Saturday, October 24

Land and Survey director explains need to acquire land


COMPULSORY land acquisition cannot be avoided in a developing state like Sarawak to enable the implementation of development projects.

FATHER AND SON: Chong Fui and his father, Lee Nyong Paw.

The acquisition process includes adequate provisions to respect and protect the rights of landowners, according to a statement from Land and Survey Sarawak director Datu Sudarsono Osman, clarifying   the recent massive land acquisition in the areas of Muara Tebas and Sejingkat.

He said land acquisition inquiry is a legal process which looks into three matters — area of land, quantum of compensation and apportionment of compensation.

He added that landowners were requested to attend the inquiry during which they had the rights to raise questions if in doubt.

“Any landowner who disagrees with the decisions made during the inquiry has the right to appeal to the court for determination. The government will abide by the decision of the court. Land acquisition inquiry is not merely an administrative action or an effort to test the water or the response from the land owner as alleged.”

Sudarsono explained that the Comparable Method of Valuation is used to determine the quantum of compensation.

“It is the main method for valuing land; land sales and the vicinity of the acquired land are gathered and analysed. Once an amount is reached, adjustments for factors, affecting the value such as locality, accessibility, size and many more, are made.

“The analysis covers all market land transactions, evidence irrespective of whether they are of high or low sales. This method of determining the market value for land through comparison is the main method adopted and accepted in this country and globally.”

He explained that the 2010 land acquisition included land under Section 47 as well as land that were not.

For land clogged, the date of valuation is the date of imposition of Section 47 or section 48 of the Land Code whichever is earlier. The details of the compensation would be revealed to the respective landowners during the land inquiry, he said.

Sudarsono pointed out that many of the affected landowners were mere speculators, hoping to profit from the situation.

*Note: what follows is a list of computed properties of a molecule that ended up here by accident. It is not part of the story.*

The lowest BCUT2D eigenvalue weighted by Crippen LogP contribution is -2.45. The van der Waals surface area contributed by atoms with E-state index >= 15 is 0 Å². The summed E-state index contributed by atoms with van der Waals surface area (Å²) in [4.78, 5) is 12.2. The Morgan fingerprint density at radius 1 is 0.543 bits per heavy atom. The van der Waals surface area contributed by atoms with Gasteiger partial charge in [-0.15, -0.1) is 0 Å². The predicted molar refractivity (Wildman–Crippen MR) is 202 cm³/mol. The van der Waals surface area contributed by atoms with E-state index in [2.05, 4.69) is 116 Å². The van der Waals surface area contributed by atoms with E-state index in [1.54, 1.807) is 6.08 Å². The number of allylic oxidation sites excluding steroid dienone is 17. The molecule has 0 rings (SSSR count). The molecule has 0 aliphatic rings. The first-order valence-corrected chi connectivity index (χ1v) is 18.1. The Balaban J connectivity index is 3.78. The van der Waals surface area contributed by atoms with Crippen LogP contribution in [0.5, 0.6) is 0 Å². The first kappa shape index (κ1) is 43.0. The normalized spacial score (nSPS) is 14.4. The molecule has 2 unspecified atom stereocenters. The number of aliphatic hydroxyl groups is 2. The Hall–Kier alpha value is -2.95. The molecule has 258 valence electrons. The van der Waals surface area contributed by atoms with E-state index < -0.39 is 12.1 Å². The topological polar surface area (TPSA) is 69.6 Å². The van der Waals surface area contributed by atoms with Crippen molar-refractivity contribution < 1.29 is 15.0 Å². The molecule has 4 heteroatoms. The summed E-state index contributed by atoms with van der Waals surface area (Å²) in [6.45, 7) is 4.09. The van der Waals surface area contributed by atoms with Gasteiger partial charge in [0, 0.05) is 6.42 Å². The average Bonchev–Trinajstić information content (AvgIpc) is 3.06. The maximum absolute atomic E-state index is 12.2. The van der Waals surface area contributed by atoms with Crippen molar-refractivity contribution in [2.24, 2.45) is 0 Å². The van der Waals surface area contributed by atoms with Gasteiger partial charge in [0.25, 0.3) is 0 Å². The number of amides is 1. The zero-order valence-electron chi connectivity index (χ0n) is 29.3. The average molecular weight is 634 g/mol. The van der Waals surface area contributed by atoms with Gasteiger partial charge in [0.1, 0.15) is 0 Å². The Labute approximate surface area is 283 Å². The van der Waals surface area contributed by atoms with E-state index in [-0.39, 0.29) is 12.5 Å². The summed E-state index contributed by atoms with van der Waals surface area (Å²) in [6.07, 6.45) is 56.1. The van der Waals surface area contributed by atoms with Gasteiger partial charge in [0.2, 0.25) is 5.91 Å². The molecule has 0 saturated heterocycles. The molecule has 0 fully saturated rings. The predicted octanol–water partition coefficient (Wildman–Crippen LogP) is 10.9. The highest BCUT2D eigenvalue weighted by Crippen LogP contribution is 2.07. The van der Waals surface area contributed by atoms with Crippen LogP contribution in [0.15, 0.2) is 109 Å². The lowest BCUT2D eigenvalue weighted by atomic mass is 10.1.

He said it was obvious these landowners were hoping for a windfall in the event the government agreed to renew the land tiles and release the land from Section 47.

He added that it was not fair to blame the government when they were fully aware of the laws and their implications.

The land inquiry in 2010 for those parcels of land affected by the compulsory acquisition within Bako Peninsula has been on-going since October 4 and will end in November.

Meanwhile, DAP Pending assemblywoman Violet Yong argued that though the formula for the compensation was lawful, it was an unfair law that should have no place in the land code in a fair and just society.

“Compensation is based on the price in 1973 and it is legitimate,” she said, adding that it would be the government’s line of defence.

“They have to follow the law. Law is law but when people are involved, it should be executed with a tinge of humanity.”

She appealed to the government to give the landowners fair compensation based on the current market value instead of that of 1973.

Land purchased before 1973 will receive a payoff of RM40,500 while those after 1973 will receive RM80,000 or RM100,000.

Based on this formula, Yong wondered why the government was being harsh with its own people who elected it to take care of them.

In 2010, about 3,000 parcels of land have been acquired, prompting Yong to ask whether there is really a need for such a massive acquisition.

“People on the whole would not disagree if their land is being acquired for public purposes,” she said, adding that true intention of acquisition should be made clear to the landowners.

“What the people fear is that the acquired land would be left stale for many years to come or in later years, sold to private companies or individuals.”

Yong appealed to the government to heed the plight of the landowners, saying many of them depended on the land to give them bread and water.

Eight hundred lots have been released through Government Gazette Number 192, dated January 22, 1981 while 182 lots were released through Government Gazette Number 291 in January 22, 2009, making a total of 982 lots so far.